It seems to me that in modern Bayesian inference, there is not universal agreement on whether flat priors are evil or not. In some cases they work fine in others they don’t. For example, poorly chosen improper priors in random effects models can lead to improper (non-integrable) posteriors. But other improper priors don’t cause this problem.

In Stone’s example I think that most statisticians would reject Bob’s flat prior-based Bayesian inference.

7. Conclusion

I have always found this example to be interesting because it seems very simple and, at least at first, one doesn’t expect there to be a problem with using a flat prior. Technically the problems arise because there is group structure and the group is not amenable. Hidden beneath this seemingly simple example is some rather deep group theory.

Many of Stone’s papers are gems. They are not easy reading (with the exception of the 1976 paper) but they are worth the effort.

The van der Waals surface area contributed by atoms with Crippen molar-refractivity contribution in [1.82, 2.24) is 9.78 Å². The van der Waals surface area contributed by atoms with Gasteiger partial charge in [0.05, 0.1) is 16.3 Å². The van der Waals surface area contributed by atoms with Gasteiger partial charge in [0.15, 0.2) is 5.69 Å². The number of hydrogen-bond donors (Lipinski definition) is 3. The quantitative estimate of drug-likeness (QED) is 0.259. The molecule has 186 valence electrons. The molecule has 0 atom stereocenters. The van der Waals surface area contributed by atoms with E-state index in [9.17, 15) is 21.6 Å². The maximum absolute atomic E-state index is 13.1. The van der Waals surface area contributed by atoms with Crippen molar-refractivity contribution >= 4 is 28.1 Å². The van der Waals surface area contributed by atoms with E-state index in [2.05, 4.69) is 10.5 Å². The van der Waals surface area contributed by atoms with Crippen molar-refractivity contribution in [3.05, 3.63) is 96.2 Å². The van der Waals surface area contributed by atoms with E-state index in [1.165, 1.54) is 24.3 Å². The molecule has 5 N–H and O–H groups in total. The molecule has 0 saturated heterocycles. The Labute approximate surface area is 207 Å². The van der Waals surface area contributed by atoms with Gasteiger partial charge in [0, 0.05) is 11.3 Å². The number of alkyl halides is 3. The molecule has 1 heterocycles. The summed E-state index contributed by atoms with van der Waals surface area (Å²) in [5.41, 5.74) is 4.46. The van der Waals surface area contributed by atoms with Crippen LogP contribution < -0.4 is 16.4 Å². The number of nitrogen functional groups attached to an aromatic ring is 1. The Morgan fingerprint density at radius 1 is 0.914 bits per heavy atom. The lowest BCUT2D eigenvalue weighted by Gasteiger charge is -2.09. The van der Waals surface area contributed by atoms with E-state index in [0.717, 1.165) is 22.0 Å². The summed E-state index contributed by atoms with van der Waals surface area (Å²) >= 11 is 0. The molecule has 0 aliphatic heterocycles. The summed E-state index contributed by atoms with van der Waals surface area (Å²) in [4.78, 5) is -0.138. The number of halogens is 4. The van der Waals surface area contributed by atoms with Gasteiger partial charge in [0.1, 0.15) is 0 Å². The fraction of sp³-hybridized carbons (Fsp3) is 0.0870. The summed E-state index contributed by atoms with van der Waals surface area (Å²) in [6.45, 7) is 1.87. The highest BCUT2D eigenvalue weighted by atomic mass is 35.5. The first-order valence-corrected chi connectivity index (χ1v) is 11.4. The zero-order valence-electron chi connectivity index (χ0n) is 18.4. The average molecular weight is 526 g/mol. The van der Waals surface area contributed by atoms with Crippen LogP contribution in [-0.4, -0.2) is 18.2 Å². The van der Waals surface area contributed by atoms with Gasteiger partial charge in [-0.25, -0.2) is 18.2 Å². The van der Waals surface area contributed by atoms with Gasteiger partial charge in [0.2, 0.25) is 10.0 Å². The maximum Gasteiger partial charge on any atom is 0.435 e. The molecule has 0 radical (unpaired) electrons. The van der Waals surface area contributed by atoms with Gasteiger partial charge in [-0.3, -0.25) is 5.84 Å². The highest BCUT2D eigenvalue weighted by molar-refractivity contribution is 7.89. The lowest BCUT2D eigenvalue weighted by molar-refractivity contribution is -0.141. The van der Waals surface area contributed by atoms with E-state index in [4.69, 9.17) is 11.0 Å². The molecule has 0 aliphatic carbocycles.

8. References

Stone, M. (1970). Necessary and sufficient condition for convergence in probability to invariant posterior distributions. The Annals of Mathematical Statistics, 41, 1349-1353,

Stone, M. (1976). Strong inconsistency from uniform priors. Journal of the American Statistical Association, 71, 114-116.

Stone, M. (1982). Review and analysis of some inconsistencies related to improper priors and finite additivity. Studies in Logic and the Foundations of Mathematics, 104, 413-426.

Kass, R.E. and Wasserman, L. (1996). The selection of prior distributions by formal rules. Journal of the American Statistical Association, 91, 1343-1370.